Memorials & Milestones



Donald Houts, ACPE Emeritus Educator and former president of the AAPC, died on September 29, 2019 at Willowbrook Memory Care of Savoy surrounded by his family. He was 91 years old. 

Donald Charles Houts was born Dec. 30, 1927, in Cedar Rapids, Iowa, the middle child of Jehiras and Mary Houts. He married Charlotte Ann Stelcik on Aug. 20, 1950. She survives, along with two sons, Michael of Allen, Texas, and Eric of Saco, Maine; a daughter-in-law, Susan Flynn; grandson, Ian; granddaughter-in-law, Jacqueline; and two great-granddaughters, Ryann Grace and Paige Charlotte.

 The Rev. Dr. Houts received his Bachelor of Arts in psychology from the University of Iowa, his M.Div. from Garrett Biblical Institute, and his Master of Arts and his Ph.D. from Northwestern University in 1970. He was ordained as a minister in the United Methodist Church and served as parish pastor in Rowley, Iowa; as chaplain at Bethany Hospital, in Kansas City, Kan.; as professor of pastoral care and counseling at St. Paul School of Theology in Kansas City, Mo.; and as director of pastoral care and counseling for the Illinois Area of the United Methodist Church before his retirement in 1993. Among the many professional and ecumenical associations and conferences he was active in are the Association of Clinical Pastoral Education, the College of Chaplains of the American Health Care Assembly, and the American Association of Pastoral Counselors for which he served as president from 1980 to 1982.

Donald Houts is remembered for his humanity, his commitment to spiritual and clinical healing, his love of family, friends and colleagues and for his lifelong campaign for peace with justice that dates back to his college years at the University of Iowa, where he picketed barber shops that discriminated against African-Americans. His concern for social justice issues continued to influence his life shaping his scholarly interests as both a divinity and doctoral student, and in his professional career that includes a focus on the topic of sexual ethics in the pastoral and mental health professions. Not only is he recognized as an expert on the subject, having published and lectured widely, but for establishing a set of guidelines which serve as the standard in those professions today.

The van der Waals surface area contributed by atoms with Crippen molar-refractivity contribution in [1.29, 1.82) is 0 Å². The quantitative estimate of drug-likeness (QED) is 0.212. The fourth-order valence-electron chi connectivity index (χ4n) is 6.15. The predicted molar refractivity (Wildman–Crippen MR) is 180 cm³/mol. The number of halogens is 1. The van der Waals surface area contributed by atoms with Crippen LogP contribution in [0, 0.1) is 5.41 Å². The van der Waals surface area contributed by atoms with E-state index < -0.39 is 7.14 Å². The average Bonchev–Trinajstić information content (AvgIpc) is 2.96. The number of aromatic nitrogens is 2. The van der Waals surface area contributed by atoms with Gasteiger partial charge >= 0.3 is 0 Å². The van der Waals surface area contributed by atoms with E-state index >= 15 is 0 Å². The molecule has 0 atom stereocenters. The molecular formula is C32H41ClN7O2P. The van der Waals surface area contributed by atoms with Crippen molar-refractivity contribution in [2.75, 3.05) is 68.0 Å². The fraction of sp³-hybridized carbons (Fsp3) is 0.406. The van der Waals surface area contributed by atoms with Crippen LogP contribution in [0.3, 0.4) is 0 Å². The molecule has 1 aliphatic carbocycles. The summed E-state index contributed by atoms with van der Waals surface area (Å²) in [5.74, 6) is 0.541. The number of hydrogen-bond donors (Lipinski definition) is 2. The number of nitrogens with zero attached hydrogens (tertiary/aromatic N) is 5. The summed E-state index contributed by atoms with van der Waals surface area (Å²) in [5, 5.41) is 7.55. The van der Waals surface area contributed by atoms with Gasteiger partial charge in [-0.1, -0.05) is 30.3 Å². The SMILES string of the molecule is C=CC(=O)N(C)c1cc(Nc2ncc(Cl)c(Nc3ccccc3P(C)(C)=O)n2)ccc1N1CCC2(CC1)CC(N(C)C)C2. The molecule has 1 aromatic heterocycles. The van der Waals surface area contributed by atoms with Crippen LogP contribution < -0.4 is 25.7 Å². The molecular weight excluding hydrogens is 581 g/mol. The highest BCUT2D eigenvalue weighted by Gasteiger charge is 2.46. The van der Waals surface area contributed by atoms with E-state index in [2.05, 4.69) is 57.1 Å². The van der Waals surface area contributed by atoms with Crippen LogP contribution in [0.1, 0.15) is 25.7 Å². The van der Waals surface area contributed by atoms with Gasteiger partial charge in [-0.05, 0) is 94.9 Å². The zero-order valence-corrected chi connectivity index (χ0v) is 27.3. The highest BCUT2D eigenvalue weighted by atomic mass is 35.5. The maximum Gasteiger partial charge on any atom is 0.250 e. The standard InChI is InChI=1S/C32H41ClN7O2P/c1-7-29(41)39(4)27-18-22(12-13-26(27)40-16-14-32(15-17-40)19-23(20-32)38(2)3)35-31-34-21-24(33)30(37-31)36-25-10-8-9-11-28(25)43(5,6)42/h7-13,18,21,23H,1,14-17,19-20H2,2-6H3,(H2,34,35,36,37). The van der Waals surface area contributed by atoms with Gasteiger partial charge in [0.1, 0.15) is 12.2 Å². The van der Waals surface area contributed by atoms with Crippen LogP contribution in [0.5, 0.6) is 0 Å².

As a member of Pastoral Counselors for Social Responsibility, the Rev. Dr. Houts was active in pursuing international peace efforts; as past president of the American Association of Pastoral Counselors, he worked diligently to internationalize the organization and began a grants program to aid pastoral counselors from developing countries which continues to this day. His empathy and selfless concern for the well-being of others continued after retirement and was most notably displayed when he served as a counselor to families of the 9/11 tragedy in New York. As one of only 90 pastors nationwide who were trained to assist survivors of catastrophic aviation disasters, the Rev. Houts spent two weeks counseling hundreds of individuals and families who tragically and so unexpectedly lost loved ones on that day. Closer to home, he helped to assist victims of fire and other emergencies through his volunteer work with the local Emergency Services Support Team, where he served as team captain. He was active in and delighted to serve the community by participating in the food pantry at Wesley United Methodist church. Dr. Houts continued to write for a number of professional journals and was instrumental in providing training for many denominational and ecumenical clergy.

 A memorial service will be at 10:30 a.m. Thursday, Oct. 3, at Wesley United Methodist Church, 1203 W. Green St., Urbana.

If you wish to make a donation in the Rev. Dr. Houts’ memory, the family suggests a contribution to the Wesley Memorial Fund, the Wesley Food Pantry or Transitions Hospice. Condolences may be offered online at renner-wikoffchpel.com.